Six months ahead of scheduled elections in Bangladesh, India refused entry to a British lawmaker who is advising lawyers for Bangladeshi opposition leader Khaleda Zia, saying he did not have an “appropriate visa”. The MP, who had intended to address the media in India, was deported from New Delhi to London Wednesday night.
The deported MP
Alexander Carlile, a member of the House of Lords, has repeatedly questioned the evidence against Khaleda, the former Prime Minister and leader of the opposition Bangladesh Nationalist Party (BNP), who was sentenced to five years’ rigorous imprisonment in February for allegedly embezzling funds meant for a Bangladeshi charity. Carlile had obtained a business visa to travel to India for a meeting of the Commonwealth Human Rights Initiative, and had planned to address the media. “The Indian government should be ashamed to have revoked the visa to a member of the House of Lords; they gave in supinely and slavishly to pressure from the Bangladesh government,” Carlile said Thursday.
The Indian position
MEA spokesperson Raveesh Kumar said Carlile had arrived without the appropriate visa. “His intended activity in India was incompatible with the purpose of his visit as mentioned in his visa application. It was, therefore, decided to deny him entry into India upon arrival,” he said.
India seemingly does not have a problem with the BNP as such — in fact, senior BNP leaders Abdul Awal Mintoo, Amir Khasru Mahmud Chowdhury, and Humayun Kabir visited India recently, and Mintoo was reported to have met Minister of State for External Affairs M J Akbar on June 7. Prime Minister Narendra Modi and External Affairs Minister Sushma Swaraj have met BNP leaders, including Khaleda, in the past.
Bangladesh Foreign Secretary Shahidul Haque met India’s Deputy High Commissioner in Dhaka Adarsh Swaika, and senior Bangladesh officials conveyed to New Delhi that Carlile’s actions would amount to “anti-Bangladesh activities” that India should be sensitive to. “Bangladesh certainly made it known to the Indian government that we do not like the idea of Indian soil being used for such a press conference. The action against Begum Zia was not political vendetta, it was the culmination of a 10-year judicial process. Bangladesh government would certainly not have allowed something like this against India on Bangladesh soil,” a source in the Bangladesh government said.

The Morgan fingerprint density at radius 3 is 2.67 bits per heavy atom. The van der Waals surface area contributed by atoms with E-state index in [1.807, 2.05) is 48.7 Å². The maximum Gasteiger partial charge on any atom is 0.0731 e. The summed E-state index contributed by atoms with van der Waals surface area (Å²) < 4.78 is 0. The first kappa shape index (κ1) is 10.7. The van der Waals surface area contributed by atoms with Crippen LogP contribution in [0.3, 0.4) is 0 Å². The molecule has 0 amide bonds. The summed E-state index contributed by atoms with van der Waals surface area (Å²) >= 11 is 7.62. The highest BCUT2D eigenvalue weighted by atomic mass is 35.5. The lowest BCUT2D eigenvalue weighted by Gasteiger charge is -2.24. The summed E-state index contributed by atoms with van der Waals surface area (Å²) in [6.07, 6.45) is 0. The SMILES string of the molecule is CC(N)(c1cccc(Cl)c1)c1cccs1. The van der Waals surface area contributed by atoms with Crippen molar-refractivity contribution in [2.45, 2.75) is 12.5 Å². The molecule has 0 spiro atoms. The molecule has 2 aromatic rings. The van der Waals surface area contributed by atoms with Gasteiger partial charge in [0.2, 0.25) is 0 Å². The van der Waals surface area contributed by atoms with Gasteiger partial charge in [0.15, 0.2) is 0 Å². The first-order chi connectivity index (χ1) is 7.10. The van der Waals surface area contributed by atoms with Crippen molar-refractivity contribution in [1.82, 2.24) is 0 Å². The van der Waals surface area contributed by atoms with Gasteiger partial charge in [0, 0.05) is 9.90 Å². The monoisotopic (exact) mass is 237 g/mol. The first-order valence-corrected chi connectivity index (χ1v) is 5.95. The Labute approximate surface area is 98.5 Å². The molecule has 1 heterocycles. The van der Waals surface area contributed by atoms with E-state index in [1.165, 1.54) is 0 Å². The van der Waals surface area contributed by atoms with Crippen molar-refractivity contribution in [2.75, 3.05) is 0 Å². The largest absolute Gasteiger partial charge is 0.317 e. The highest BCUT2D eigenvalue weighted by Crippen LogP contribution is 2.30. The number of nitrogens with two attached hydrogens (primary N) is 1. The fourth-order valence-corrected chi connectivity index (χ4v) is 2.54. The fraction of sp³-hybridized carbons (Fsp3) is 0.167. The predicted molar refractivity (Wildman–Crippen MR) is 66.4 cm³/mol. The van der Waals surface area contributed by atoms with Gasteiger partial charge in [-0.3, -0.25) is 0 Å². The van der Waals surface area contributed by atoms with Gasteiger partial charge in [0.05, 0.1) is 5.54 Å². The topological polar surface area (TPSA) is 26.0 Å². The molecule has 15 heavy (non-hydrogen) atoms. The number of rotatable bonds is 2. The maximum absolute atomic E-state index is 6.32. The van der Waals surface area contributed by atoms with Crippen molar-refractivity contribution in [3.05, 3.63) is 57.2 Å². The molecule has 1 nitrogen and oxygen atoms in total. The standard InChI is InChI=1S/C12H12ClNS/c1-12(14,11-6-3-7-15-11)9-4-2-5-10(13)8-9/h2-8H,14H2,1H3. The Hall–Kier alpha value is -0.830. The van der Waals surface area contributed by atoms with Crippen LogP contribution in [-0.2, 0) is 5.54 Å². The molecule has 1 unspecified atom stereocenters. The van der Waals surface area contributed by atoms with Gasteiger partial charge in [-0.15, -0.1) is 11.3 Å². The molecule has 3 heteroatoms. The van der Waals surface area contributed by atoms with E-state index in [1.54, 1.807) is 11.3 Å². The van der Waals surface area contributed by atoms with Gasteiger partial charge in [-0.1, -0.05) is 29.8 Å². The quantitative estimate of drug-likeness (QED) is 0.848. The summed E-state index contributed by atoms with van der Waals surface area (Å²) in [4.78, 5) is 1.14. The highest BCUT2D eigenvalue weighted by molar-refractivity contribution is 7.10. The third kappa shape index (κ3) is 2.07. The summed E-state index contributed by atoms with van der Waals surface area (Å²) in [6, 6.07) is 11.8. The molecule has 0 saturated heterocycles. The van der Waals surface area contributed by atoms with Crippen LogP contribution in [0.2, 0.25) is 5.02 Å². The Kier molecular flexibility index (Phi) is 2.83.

During a visit to India last week, H T Imam, Advisor to Hasina, had said: “BNP is pro-Pakistan, pro-Jamaat-e-Islami. I don’t think any sensible government here or in Bangladesh will ever tolerate them. Both countries have to deal with this problem together.”
Contentious press meet
In a statement Thursday, Carlile accused Dhaka of having “behaved dishonestly, with a clear ulterior motive — to keep my client, her son Tarique Rahman and their party, the BNP, out of effective Bangladesh politics and thereby out of the forthcoming election”. He expressed “outrage” at the “political interference” in Khaleda’s case “by two governments” and said he expected “a full explanation from the Indian government”.
The press conference was to be held at the Foreign Correspondents’ Club of South Asia, but the club made itself unavailable three days ago. FCC president S Venkat Narayan told The Indian Express that the club had approached South Korean ambassador Shin Bongkil earlier to deliver a talk. “He had agreed, but said he would get back to us with a time slot. That slot has now been decided for July 13, 1 pm. Tourism Minister K J Alphons is coming on July 12. Both these interactions are more newsy and topical, so we told Lord Carlile that we would not be able to give him the auditorium on those two days,” he said.
The key takeaway
India has been extremely happy with the Hasina government, which has cracked down on anti-India activities. However, given the uncertainties around the coming election, New Delhi would not like to be identified too closely with either of the two main parties. However, the BNP is likely to project the Carlile episode in a way that could stoke anti-India sentiments in Bangladesh, dragging New Delhi into the charged political discourse.
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